Dec. 6.829. Memorandum. Sent this day to Sir William Stapleton. Act for the better settlement of St. Christophers confirmed. Letter from the Lords of the Treasury to execute the sentence against Brunet's ship and duplicate of Order in Council of 3rd August 1682. Duplicate of Order, 3rd November 1680, respecting leave of absence to Governors. [Col. Entry Bk., Vol. CVII., p. 89.]
Dec. 6.830. Certificate from William Blathwayt, that the Lords of the Treasury have stopped the payment of the salary next due to Lord Culpeper until the fees for passing his Commission are satisfied. Copy. ¼ p. [Col. Papers, Vol. X LIX., No. 119.]
Dec. 6.
Whitehall.
831. Order of the King in Council. Report of Lords of Trade and Plantations on the petition of Mrs. Susan Jeffreys, recommending that she be released from her bond as she desires (see ante, No. 820). Dated, Council Chamber, 2nd December 1682. Ordered accordingly. [Col. Entry Bk., Vol. L X X X I I., pp. 90–92.]
Dec. 6.
Whitehall.
832. Order of the King in Council. Report of Lords of Trade and Plantations. By Sir Richard Dutton's letter of 29th August last (see ante, No. 666), we learn that among other good services he has passed an Act in the Assembly of Barbados for an impost on imported liquors for one year, and prevailed with the Assembly to use the style of enacting laws in England. He also asks for leave of absence to recover his health. We recommend that this be granted by Order in Council on condition that he draw half salary during his absence, the remaining half to be given to his deputy; which practice we recommend shall apply in future to all the Colonies in such cases. We notice that the Assembly has given Sir Richard Dutton fifteen hundred pounds as a present out of the money to be raised by that Act. Though we believe him to be very deserving, we think it unfit that any money should be given by any Assembly to a Governor which shall not be voted to your Majesty, with a request that it be applied to the use of that Governor, when you may approve or disallow it at your will; or that any Act be passed for raising money whereby the same shall not be given wholly to you for such uses as shall be directed by the Act. We understand further that judgment has lately been passed in the Exchequer of Barbados for 579l. 10s. due to you from Colonel Christopher Codrington, as to which Sir Richard Dutton asks for your mercy towards him. We recommend that the money be levied according to judgment. Lastly, we submit that the number of twelve Councillors being sufficient for the Island, you will forbid the same to be exceeded on any account whatever. Ordered accordingly. Secretary Jenkins to prepare the necessary letters. Signed, Francis Gwyn. 2½ pp. Endorsed [Col. Papers, Vol. X LIX., No. 120, and Col. Entry Bk., Vol. VII., pp. 141–143.]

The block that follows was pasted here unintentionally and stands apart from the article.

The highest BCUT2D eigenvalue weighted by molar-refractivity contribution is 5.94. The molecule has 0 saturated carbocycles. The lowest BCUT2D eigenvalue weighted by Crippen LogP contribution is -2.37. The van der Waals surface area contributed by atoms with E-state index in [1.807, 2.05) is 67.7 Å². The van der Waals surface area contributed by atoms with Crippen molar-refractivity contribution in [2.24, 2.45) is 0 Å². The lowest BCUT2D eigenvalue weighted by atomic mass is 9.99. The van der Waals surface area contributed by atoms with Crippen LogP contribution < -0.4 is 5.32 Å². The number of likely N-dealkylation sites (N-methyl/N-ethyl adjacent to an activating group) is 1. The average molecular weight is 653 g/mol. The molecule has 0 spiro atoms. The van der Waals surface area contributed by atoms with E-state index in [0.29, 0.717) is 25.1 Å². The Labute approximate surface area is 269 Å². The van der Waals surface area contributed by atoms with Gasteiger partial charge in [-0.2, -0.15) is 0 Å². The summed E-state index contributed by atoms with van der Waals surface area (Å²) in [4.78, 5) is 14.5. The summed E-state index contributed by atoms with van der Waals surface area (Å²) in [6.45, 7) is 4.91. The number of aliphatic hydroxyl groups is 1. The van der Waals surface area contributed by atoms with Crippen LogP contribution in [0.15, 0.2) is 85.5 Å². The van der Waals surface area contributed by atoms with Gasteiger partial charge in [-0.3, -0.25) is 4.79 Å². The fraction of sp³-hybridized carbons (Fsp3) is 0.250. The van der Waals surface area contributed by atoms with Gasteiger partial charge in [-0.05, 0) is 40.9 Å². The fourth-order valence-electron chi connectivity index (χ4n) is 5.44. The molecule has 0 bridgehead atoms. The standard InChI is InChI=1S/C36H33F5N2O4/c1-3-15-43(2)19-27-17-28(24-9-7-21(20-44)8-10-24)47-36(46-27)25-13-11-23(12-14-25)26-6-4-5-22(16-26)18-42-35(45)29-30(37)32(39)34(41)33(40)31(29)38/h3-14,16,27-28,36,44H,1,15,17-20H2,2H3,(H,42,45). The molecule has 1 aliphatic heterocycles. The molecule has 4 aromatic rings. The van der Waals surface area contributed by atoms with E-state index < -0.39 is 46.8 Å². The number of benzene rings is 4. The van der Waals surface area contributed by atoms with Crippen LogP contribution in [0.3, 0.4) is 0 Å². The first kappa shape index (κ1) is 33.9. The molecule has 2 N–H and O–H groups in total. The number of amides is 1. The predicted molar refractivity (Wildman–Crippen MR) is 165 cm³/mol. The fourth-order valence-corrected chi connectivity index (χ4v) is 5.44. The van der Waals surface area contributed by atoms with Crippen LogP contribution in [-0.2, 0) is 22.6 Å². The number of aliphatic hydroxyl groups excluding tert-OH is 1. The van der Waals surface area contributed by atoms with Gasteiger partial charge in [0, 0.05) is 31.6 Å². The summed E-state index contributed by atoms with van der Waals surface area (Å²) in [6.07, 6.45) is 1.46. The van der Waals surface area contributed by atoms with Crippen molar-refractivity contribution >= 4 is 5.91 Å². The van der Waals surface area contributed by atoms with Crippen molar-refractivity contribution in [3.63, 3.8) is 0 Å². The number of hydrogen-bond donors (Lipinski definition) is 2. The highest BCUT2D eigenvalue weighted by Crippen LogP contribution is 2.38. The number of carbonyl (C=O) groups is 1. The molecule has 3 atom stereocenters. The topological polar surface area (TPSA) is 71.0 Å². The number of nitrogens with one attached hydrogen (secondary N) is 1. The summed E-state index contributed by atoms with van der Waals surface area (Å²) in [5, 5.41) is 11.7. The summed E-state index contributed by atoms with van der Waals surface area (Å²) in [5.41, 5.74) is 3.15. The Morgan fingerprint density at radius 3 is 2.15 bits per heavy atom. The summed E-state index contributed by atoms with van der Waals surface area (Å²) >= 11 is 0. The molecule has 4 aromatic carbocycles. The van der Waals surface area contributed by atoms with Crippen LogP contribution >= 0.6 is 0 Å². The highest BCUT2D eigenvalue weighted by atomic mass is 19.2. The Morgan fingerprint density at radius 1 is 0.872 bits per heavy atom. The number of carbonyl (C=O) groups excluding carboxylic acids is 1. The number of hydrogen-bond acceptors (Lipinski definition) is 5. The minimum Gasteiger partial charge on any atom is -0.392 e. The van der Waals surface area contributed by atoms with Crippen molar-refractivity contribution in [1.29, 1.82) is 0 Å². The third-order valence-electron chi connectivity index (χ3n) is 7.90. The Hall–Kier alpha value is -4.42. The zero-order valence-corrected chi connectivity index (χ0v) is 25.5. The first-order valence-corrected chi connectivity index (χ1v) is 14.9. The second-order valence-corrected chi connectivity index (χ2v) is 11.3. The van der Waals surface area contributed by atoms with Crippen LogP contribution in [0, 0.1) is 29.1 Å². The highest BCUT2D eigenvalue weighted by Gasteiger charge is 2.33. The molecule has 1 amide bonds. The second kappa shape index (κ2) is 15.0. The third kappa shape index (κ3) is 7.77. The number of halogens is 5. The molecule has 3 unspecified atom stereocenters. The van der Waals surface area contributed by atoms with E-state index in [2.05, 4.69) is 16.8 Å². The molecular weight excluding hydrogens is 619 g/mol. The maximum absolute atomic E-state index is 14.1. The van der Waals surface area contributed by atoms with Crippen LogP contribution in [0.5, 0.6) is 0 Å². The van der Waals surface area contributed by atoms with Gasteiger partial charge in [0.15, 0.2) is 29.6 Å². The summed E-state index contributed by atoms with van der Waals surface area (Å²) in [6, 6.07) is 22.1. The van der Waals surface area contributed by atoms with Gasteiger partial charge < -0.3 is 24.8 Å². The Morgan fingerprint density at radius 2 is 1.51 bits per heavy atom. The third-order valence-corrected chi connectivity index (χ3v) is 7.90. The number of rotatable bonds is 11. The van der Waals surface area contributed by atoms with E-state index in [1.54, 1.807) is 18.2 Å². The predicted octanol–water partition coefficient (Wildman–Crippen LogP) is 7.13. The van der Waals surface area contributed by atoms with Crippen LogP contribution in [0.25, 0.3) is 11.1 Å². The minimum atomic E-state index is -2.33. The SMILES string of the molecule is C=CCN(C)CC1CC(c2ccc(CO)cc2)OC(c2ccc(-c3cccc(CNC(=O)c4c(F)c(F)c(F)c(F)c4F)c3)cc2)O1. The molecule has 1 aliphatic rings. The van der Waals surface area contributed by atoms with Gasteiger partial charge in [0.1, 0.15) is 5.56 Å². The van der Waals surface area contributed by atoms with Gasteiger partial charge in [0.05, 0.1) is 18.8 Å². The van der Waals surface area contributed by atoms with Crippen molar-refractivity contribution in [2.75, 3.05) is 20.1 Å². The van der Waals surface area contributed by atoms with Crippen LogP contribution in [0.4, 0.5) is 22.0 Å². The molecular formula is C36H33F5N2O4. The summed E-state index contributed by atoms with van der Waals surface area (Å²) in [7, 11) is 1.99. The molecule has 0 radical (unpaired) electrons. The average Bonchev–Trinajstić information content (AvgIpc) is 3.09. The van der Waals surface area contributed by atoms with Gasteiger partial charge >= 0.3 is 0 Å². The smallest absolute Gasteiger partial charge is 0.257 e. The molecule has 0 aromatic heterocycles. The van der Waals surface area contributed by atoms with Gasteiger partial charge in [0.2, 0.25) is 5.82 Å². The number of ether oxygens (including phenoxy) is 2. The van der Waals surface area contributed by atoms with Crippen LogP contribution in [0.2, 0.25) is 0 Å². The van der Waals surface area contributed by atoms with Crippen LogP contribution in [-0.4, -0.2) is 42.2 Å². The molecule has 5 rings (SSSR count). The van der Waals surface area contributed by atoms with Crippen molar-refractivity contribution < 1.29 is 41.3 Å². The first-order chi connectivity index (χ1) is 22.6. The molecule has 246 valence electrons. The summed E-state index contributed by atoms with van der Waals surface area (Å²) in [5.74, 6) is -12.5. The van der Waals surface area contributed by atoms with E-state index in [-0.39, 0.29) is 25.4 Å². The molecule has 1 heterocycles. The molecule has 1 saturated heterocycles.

Dec. 8.
Barbados.
833. Governor and Council of Barbados to Lords of Trade and Plantations. Forwarding quarterly returns of the Council's proceedings and of imports. Signed, Ri. Dutton, Robert Davers, Richard Howell, Saml. Newton, Edwyn Stede, Henry Walrond, John Witham. 1 p. Endorsed. Recd. 3 April 1683. [Col. Papers, Vol. XLIX., No. 121, and Col. Entry Bk., Vol. VII., p. 184.]
Dec. 8.
Whitehall.
834. Order of the King in Council. Referring the petition of Richard Thayre to the Lords of Trade and Plantations for report. Signed, Francis Gwyn. ½ p. Annexed,